Rosen Joins Brousseau to Expand Montreal Ticketing Company

14 Oct

Industry veteran Fred Rosen is returning to ticketing, announcing a partnership to expand Outbox Technology, a Montreal-based white-label ticketing provider.

After building Ticketmaster into the most dominant ticketing platform in the world, Rosen said he’s now ready to compete against the giant, which he added is a much different beast than the company he originally helmed.

Rosen is joining forces with Jean-Françoys Brousseau, who created Outbox in 2005 with Cirque du Soleil, the company’s first client. The Montreal Canadiens and the Bell Centre, the team’s home arena, both use Outbox, along with the Kodak Theatre in Los Angeles.

“We think the mandate historically that Ticketmaster has fulfilled has shifted for their own reasons and choices. We believe that mandate still needs to be filled,” Brousseau said.

Rosen, who will serve as the CEO of the venture, will be based out of a newly opened L.A. office and has not announced any new hires. He said he spent five months negotiating the partnership with Brousseau before Monday’s announcement of the deal.

“The philosophy is that the Internet has disintermediated the business and venues really don’t need outlets and phones anymore,” he said. “Since everything has gravitated toward the Internet, the next logical extension would be for facilities to be in control of their own destiny, set their own service charges, determine their on sale dates and ultimately have all of the transactions done within their own websites, which will make their websites more valuable.”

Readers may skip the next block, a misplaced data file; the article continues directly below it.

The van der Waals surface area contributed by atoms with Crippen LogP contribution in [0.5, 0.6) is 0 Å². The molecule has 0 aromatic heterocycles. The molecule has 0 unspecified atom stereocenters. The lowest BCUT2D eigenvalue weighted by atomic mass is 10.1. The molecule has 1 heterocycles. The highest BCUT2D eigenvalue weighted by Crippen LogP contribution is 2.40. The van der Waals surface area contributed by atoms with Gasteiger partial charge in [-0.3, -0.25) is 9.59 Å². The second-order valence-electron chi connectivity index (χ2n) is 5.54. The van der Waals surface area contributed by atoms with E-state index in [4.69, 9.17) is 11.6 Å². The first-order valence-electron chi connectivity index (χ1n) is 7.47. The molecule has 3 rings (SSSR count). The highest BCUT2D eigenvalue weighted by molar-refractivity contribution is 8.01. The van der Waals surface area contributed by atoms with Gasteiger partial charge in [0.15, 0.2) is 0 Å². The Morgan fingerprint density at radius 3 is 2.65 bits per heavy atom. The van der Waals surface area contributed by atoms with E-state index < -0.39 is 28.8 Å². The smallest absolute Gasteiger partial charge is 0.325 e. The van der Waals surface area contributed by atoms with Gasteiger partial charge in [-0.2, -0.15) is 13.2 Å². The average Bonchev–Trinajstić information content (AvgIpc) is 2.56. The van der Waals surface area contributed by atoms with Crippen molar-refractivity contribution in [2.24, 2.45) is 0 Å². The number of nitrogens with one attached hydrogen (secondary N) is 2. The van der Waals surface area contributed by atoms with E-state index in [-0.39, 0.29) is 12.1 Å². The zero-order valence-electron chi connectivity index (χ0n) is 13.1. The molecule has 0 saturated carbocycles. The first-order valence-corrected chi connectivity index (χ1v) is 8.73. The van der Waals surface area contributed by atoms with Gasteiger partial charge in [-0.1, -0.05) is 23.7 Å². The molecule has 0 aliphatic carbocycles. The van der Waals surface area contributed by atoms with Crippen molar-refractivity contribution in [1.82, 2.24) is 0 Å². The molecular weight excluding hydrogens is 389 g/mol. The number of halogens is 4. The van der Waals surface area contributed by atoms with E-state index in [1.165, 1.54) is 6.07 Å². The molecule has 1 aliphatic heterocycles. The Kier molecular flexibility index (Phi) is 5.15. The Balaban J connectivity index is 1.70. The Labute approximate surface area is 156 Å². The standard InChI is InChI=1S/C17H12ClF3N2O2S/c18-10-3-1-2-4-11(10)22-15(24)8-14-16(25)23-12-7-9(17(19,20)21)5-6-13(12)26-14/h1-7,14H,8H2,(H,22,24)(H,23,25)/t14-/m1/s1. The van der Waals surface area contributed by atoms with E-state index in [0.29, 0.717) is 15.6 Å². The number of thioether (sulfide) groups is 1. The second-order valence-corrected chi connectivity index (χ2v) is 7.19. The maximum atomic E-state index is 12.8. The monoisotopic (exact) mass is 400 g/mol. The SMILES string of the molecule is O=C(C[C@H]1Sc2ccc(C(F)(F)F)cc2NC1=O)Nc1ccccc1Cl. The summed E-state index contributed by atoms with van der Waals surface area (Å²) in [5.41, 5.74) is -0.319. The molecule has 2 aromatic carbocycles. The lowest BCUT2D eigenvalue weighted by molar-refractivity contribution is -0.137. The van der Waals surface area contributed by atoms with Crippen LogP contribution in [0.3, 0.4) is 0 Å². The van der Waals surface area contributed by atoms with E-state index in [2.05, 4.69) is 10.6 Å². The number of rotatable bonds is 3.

Rosen said his company’s platform and the pair’s “ticketing expertise that nobody can match” will be its two main competitive advantages.

Brousseau founded Microflex and Admission Network in Canada, two companies he sold to Ticketmaster. Rosen is best known for his role as the founder and CEO of Ticketmaster, where he served from 1982 to 1998. Since leaving Ticketmaster, Rosen served in management positions at trade show organizer Key3Media, travelling carnival North American Midway Entertainment and AudienceView ticketing, a Canadian-based platform.

“Ticketmaster is not the same company I created,” Rosen said. “When Ticketmaster was created, it was a clearly on the side of the building. It was a revenue stream that the acts could not participate in, and it was clear that the arenas and facilities could hide behind Ticketmaster and vice versa.”

The merger between Live Nation and Ticketmaster that was completed earlier this year changed all of that — now it’s unclear whether the company represents the best interests of the building, the artist or the promoter. Rosen called company CEO Irving Azoff the “smartest guy in the music business,” but said it’s not clear he’s on the side of the buildings.

The realignment has meant another opportunity to create a ticketing company “that’s like Switzerland,” Rosen said, later adding, “In the end, do you want someone selling your tickets whose interests aren’t the same as yours?” — Dave Brooks

Interviewed for this article: Fred Rosen and Jean-Françoys Brousseau, (514) 315-1200


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